Maybe there is a simple way to add some fields in a query, and if the fields
combination already exists, return the ID.
Some search example:
Adidas, shoes, from 150$, to 250$, blue
Nike, socks, to 50$
Adidas, socks, to 60$
Nike, socks, to 60$
Adidas shoes, to 250$
Puma shoes, red
Puma shoes, yellow
.....
I've to log such fields in order to be as fast as possible, but also save
space.

Please help.

Bob
Jul 17 '05 #1
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10 Replies


P: n/a
Bob Bedford wrote:
Sorry if I post here, but I don't have access to any valuable mysql ng
for this question, ans since 99% or php programmers deal with mysql, I'm
sure I'll get an answer here.

Look at the folloming table:
CREATE TABLE searchlog (
IDSearchLog MEDIUMINT UNSIGNED NOT NULL auto_increment,
F1 MEDIUMINT UNSIGNED default NULL,
F2 VARCHAR(40) default NULL,
F3a SMALLINT UNSIGNED default NULL,
F3b SMALLINT UNSIGNED default NULL,
F4a FLOAT(11,2) UNSIGNED default NULL,
F4b FLOAT(11,2) UNSIGNED default NULL,
F5a MEDIUMINT UNSIGNED default NULL,
F5b MEDIUMINT UNSIGNED default NULL,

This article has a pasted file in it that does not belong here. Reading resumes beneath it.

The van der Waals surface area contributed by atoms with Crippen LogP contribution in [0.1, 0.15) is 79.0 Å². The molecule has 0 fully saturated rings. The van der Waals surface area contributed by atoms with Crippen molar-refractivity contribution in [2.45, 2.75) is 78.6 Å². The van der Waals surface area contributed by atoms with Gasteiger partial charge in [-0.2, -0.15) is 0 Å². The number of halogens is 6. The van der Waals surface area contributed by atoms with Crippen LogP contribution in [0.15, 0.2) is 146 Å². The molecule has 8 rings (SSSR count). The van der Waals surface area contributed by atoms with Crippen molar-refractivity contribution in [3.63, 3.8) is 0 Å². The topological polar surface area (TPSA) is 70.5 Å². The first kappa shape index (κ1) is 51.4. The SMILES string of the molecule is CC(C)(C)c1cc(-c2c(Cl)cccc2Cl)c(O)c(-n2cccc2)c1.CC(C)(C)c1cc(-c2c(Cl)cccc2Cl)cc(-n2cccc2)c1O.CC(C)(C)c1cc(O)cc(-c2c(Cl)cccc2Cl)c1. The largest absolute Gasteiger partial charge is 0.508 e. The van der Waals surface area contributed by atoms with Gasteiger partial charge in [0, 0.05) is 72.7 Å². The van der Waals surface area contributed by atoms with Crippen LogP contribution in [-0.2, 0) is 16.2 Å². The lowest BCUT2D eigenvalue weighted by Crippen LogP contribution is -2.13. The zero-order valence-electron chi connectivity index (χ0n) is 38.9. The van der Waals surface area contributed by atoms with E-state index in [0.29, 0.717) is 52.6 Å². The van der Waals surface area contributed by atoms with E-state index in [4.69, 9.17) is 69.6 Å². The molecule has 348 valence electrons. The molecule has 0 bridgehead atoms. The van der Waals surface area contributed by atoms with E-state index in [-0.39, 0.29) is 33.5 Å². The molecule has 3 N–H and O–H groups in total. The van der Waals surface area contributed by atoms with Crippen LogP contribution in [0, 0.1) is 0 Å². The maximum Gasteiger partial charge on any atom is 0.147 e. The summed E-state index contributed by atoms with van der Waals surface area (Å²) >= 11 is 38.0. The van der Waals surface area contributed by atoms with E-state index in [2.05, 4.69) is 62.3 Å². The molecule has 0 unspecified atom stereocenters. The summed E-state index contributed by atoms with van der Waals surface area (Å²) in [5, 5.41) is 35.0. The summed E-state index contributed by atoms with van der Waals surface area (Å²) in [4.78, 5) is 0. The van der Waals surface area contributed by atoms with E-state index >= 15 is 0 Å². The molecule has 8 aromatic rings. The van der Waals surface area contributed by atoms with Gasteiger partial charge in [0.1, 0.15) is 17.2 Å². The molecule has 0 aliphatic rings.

F6 char(8) default NULL,
F7 char(8) default NULL,
F8 char(8) default NULL,
F9a TINYINT UNSIGNED default NULL,
F9b TINYINT UNSIGNED default NULL,
F10a FLOAT(6,2) UNSIGNED default NULL,
F10b FLOAT(6,2) UNSIGNED default NULL,
F11a FLOAT(6,2) UNSIGNED default NULL,
F11b FLOAT(6,2) UNSIGNED default NULL,
F12 datetime NOT NULL,
PRIMARY KEY (IDSearchLog),
UNIQUE KEY IDSearchLog (IDSearchLog),
INDEX AI_IDSearchLog (IDSearchLog)
);


You don't need the UNIQUE KEY clause because the manual says:

14.2.6 CREATE TABLE Syntax

A PRIMARY KEY is a unique KEY where all key columns must be defined as
NOT NULL.

<snip>

As for everything else, I have no idea what you are asking.

NM

--
convert uppercase WORDS to single keystrokes to reply
Jul 17 '05 #2

P: n/a

"Bob Bedford" <be******@YouKnowWhatToDoHerehotmail.com> wrote
Now this will be used for managing searchlog. Any time a search is done on
some fields, then I must log them.
For the long time, I think that they may be about 5-600 different search
type. Many search would be quite similar.


For a log, just record the raw event. Don't try and get fancy. Doing so
may get you in trouble later when you want to mine the data in some way you
haven't even considered.

Try and be relational: use the part id or style/color/size id's from your
item master tables.

I'd also add timestamp, source, and session_id fields to each row.